EU agrees to stop bad biofuels after 2020

The full European Parliament today agreed to cap the use of land-based biofuels in transport, with the aim of being a check on the growing consumption of biofuels that increase carbon emissions compared to conventional diesel and petrol. Today’s vote marks the endgame for the EU’s public policy support for biofuels, after more than a decade. 

The decision will limit at 7% the use of biofuels that grow on land (also known as first-generation) that can count toward the 10% renewable energy target in transport by 2020. With this limit, Europe will prevent emissions of up to 320 million tonnes of CO2 [1], which would otherwise have been caused by extra bad biofuels needed to meet the 10% target. The emissions avoided equal to Poland’s total carbon emissions in 2012.

Moreover, for the first time the EU recognises in its legislation the indirect emissions caused by growing biofuels, known as indirect land-use change or ILUC. [2] Under the reform agreed today, oil companies and the European Commission will need to report the full environmental impact of biofuels, including ILUC emissions. This decision falls short of the full carbon accounting advocated by Transport & Environment [3], which would have made harmful biofuels consumed today ineligible to meet the European target.

Pietro Caloprisco, senior policy officer at Transport & Environment (T&E), said: “Maybe this is not the end of bad biofuels now. But this surely is the beginning of the end for pouring food in our tanks. The message is clear: land-based biofuels have no future in Europe, at least after 2020.”

Though T&E believes the 7% cap is too high [4], the idea of a cap is in line with the Commission’s 2030 climate and energy communication that states first-generation biofuels should not be supported after 2020 due to ILUC emissions.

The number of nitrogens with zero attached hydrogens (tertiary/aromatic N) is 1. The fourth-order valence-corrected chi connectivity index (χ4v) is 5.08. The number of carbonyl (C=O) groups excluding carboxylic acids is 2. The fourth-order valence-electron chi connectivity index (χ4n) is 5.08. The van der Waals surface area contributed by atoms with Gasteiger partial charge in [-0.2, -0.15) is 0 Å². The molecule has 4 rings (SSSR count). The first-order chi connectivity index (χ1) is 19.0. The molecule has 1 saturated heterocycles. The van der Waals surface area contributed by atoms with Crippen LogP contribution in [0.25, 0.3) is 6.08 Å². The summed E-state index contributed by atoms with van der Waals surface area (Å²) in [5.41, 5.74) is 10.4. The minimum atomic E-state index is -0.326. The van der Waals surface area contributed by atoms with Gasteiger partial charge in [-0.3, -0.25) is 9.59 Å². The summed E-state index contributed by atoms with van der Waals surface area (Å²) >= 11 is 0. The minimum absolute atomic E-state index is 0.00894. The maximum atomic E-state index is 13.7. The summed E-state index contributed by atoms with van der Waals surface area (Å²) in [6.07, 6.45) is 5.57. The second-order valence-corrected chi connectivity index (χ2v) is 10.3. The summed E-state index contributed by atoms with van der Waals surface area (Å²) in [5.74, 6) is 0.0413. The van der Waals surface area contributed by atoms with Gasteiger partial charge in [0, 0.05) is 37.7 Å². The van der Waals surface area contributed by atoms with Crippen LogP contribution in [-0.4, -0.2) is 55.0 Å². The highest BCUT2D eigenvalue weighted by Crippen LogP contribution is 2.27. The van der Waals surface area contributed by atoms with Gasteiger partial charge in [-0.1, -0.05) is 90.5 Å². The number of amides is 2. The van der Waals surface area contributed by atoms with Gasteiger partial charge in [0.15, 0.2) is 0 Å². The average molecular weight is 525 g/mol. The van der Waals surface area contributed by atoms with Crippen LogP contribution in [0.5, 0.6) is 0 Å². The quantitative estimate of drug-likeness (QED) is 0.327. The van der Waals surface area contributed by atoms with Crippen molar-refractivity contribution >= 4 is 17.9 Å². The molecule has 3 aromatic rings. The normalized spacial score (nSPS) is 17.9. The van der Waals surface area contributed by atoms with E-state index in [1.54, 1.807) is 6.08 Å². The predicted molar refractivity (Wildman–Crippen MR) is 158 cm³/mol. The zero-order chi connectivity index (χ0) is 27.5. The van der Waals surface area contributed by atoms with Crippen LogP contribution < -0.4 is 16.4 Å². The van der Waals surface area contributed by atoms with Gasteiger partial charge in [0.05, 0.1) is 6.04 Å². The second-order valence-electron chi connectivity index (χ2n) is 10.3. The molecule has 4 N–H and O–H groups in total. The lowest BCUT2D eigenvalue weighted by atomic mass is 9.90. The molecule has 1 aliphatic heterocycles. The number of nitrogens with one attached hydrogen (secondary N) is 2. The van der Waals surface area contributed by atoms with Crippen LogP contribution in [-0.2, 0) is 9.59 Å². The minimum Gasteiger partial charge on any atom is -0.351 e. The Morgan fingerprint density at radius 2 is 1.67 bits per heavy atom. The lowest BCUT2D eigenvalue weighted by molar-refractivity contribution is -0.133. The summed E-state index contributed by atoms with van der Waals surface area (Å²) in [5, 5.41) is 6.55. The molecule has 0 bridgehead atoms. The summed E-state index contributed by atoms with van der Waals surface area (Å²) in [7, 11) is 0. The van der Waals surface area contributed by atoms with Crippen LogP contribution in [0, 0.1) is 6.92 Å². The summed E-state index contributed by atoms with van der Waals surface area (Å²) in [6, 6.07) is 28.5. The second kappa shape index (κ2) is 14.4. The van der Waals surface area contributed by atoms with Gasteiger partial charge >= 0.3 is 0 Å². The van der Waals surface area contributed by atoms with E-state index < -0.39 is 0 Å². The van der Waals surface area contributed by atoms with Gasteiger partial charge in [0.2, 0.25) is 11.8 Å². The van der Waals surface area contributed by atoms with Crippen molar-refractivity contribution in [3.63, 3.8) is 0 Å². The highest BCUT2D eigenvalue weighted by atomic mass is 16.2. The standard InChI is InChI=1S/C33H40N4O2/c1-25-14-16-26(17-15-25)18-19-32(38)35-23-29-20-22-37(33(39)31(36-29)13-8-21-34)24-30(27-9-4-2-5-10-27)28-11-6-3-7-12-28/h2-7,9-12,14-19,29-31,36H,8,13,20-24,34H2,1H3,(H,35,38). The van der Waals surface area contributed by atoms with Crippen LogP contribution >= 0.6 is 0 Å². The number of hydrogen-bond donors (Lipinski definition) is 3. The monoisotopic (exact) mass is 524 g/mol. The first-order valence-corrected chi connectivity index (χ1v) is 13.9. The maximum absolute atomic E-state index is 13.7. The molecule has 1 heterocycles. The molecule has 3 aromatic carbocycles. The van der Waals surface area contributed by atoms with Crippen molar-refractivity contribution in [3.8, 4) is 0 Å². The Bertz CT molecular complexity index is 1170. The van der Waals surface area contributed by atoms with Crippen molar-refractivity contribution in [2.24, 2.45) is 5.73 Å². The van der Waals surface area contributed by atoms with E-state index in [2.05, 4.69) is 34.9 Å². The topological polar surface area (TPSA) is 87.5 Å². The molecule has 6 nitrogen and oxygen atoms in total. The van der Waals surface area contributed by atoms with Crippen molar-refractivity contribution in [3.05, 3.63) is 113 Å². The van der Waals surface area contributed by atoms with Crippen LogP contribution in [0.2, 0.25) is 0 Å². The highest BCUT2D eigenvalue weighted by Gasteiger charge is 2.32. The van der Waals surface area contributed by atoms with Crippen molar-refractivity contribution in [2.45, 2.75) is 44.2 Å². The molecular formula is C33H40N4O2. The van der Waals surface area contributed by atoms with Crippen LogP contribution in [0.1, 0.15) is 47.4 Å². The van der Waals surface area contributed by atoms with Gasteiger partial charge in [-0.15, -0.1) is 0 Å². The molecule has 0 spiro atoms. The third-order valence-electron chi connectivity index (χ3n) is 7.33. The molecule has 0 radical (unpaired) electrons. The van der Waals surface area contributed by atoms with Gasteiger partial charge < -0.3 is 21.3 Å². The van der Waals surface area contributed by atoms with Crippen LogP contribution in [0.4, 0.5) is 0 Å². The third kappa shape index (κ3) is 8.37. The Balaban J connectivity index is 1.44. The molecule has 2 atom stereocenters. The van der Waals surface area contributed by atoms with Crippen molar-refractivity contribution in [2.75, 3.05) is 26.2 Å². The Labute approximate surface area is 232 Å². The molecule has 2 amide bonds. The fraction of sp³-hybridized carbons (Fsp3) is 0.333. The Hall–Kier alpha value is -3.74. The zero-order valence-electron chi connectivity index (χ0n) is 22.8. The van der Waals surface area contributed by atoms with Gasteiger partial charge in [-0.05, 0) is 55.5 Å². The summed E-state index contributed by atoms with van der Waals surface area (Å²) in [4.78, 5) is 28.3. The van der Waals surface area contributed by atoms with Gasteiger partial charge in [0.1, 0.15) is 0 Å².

T&E, along with nine environmental organisations, think that the biofuels reform has taught very important lessons that should now be applied in legislation on the use of biomass, such as wood and agricultural residues, for all bioenergy purpose. Among the NGO recommendations are: limits on the use of biomass for energy generation; introduction of comprehensive and binding sustainability criteria; and correct carbon accounting for biomass.

Pietro Caloprisco concluded: “Europe should learn from the biofuels reform and get things right from the beginning on bioenergy. Thus, we urge the European Commission to introduce the necessary sustainability checks for all bioenergy to ensure we don’t make the same mistake twice. Making the same mistake twice on bioenergy is not a mistake, it’s a deliberate choice.”


[1] According to the renewable energy action plans prepared by the member states in the framework of the RED, biofuels were expected to reach 8.6% in 2020 at EU level before the reform.

[2] ILUC happens when land previously used to grow crops for food is converted to grow crops for fuel. As food will have to be grown somewhere else because demand for it remains constant, this will result in an overall increase in emissions caused by biofuels. Learn more at

[3] The EU regulates the use of biofuels through two laws with a 2020 time horizon. The renewable energy directive (RED) sets a 10% target for renewable energy in transport. The fuel quality directive (FQD) requires a 6% reduction in the carbon footprint from transport fuels. In practice, these two targets led to EU countries subsidising and mandating biofuels to meet them, provided they reduced emissions compared with fossil fuels. Both laws therefore have rules for calculating the direct carbon emissions from biofuels, but these leave out ILUC emissions.

[4] In 2013, EU consumption of biofuels was at 4.7%. The cap therefore allows a substantial increase of first-generation biofuels consumption.

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Nico Muzi
Communications Director
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